Sumitomo Marine & Fire Insurance and Mitsui Marine & Fire Insurance have
agreed to merge by April 1, 2002, in a move that would create Japan's largest non-life insurer. With combined assets of $51.7 billion, the merged company would outstrip current industry leader Tokio Marine & Fire Insurance, whose assets stand at $48.5 billion. Mitsui Marine is Japan's third largest non-life insurer, and Sumitomo Marine the fourth biggest.
Analysts say the merger is set to accelerate consolidation in the sector, where competition is intensifying due mainly to the deregulation of insurance premiums in July 1998.
Sumitomo Marine and Mitsui Marine said they will unveil a detailed merger plan in March.
Both companies had said two weeks ago that they were in talks on forming an alliance. Mitsui Marine said then it had decided to pull out of a planned three-way merger, unveiled last October, with Koa Fire & Marine Insurance and Nippon Fire & Marine Insurance. Mitsui instead announced an agreement with Sumitomo Marine to seek an alliance. Analysts say attention is now focused on a possible reaction from the industry's top two players - Tokio Marine & Fire Insurance and Yasuda Fire & Marine Insurance. Koa Fire, ranked eighth in Japan, and Nippon Fire, ranked fifth, said they will continue merger talks and seek another partner. On Tuesday, medium-sized non-life insurer Dowa Fire & Marine Insurance, in which Japan's top life insurer Nippon Life Insurance holds a stake of about 20 percent, said it will merge with Nissay General Insurance, Nippon Life's wholly-owned unit, on April 1 next year. Then on Wednesday, a leading Japanese financial daily said Dai-Tokyo Fire & Marine Insurance, Japan's seventh largest non-life insurer, and Chiyoda Fire & Marine Insurance, ranked ninth, are in talks to merge. Both companies denied the report but said they were considering alliances with other companies to bolster their competitiveness. Analysts say news of an alliance between Mitsui Marine and Sumitomo Marine has sent a ripple through the industry not only because it will create Japan's largest non-life insurer but also because Sumitomo Marine will become stronger.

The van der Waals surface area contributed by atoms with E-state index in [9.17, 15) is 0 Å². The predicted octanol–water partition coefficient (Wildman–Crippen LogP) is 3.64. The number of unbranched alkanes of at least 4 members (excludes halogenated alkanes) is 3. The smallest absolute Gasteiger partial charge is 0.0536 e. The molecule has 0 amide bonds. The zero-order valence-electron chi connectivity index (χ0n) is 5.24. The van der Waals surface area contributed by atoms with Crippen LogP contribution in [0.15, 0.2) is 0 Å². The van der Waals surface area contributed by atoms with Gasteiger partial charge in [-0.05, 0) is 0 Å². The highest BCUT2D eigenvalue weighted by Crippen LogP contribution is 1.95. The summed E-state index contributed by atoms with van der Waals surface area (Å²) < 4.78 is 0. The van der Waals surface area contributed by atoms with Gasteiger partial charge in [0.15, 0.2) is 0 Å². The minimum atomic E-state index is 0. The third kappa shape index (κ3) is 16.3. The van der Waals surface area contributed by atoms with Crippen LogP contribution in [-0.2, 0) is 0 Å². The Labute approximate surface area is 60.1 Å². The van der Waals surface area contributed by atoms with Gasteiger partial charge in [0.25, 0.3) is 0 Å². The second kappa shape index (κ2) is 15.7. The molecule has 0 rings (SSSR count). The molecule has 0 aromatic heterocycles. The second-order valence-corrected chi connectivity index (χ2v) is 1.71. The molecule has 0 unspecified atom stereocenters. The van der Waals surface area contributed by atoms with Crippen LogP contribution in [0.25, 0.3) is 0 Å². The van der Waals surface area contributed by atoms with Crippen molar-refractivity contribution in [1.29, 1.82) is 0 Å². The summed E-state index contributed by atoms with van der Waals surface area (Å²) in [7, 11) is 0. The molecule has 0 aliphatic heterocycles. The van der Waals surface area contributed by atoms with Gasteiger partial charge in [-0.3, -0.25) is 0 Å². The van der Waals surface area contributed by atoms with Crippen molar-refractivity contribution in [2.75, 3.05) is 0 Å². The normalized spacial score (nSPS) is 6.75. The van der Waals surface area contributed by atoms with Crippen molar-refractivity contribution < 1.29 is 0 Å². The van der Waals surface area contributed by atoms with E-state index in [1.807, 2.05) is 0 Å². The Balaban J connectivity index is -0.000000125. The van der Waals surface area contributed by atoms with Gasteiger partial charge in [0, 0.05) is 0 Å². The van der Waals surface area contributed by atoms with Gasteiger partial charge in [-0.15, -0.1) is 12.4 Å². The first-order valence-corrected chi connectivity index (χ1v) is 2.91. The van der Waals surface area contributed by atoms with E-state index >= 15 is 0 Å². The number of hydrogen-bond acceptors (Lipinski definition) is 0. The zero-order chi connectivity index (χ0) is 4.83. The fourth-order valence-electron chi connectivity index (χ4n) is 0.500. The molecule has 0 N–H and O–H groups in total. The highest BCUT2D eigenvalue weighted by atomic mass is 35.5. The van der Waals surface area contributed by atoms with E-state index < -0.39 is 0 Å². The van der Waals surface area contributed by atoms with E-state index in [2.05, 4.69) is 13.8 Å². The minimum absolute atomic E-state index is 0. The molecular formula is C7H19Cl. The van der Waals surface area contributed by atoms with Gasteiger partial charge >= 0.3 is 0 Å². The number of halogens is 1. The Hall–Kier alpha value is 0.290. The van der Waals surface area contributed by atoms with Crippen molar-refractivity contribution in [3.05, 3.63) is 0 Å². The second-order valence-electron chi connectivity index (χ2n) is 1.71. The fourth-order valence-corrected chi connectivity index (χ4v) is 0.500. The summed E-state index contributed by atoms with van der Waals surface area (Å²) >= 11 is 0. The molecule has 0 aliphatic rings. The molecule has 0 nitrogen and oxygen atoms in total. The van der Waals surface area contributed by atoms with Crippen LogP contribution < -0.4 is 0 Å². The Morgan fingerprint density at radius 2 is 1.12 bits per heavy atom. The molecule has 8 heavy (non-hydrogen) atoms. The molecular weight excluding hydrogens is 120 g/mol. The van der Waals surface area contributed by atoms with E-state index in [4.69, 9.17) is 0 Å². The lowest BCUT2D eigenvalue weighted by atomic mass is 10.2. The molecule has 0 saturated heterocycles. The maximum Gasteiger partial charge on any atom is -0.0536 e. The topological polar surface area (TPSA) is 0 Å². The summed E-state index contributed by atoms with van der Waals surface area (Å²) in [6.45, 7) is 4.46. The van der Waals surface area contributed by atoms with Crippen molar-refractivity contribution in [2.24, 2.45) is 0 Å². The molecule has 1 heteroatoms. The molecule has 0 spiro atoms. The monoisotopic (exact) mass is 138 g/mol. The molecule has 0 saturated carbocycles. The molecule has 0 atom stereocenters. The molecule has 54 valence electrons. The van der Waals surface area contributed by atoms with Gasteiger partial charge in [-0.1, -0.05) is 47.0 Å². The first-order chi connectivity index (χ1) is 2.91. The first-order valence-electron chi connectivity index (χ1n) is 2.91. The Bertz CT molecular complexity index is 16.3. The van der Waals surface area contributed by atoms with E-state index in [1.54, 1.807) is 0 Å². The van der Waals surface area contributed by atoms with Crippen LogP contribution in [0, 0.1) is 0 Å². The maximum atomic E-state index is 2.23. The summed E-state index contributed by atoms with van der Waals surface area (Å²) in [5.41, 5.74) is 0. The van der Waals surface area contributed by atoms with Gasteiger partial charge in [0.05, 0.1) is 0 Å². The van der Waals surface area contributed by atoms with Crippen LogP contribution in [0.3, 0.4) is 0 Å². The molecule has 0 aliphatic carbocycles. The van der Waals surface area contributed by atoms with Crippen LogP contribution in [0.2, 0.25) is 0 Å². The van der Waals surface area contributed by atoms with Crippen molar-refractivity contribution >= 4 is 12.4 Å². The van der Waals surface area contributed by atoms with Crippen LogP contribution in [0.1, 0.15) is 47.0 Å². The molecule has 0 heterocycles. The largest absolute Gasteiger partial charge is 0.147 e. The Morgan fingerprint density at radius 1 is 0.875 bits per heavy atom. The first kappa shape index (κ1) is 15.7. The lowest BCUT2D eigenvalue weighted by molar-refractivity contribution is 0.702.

Sumitomo Marine is considered among the most efficient and profitable companies in the sector.
"Any merger with Sumitomo will be extremely positive," a senior analyst said on Friday before the announcement, adding that it will surely prompt Tokio Marine and Yasuda Fire to react.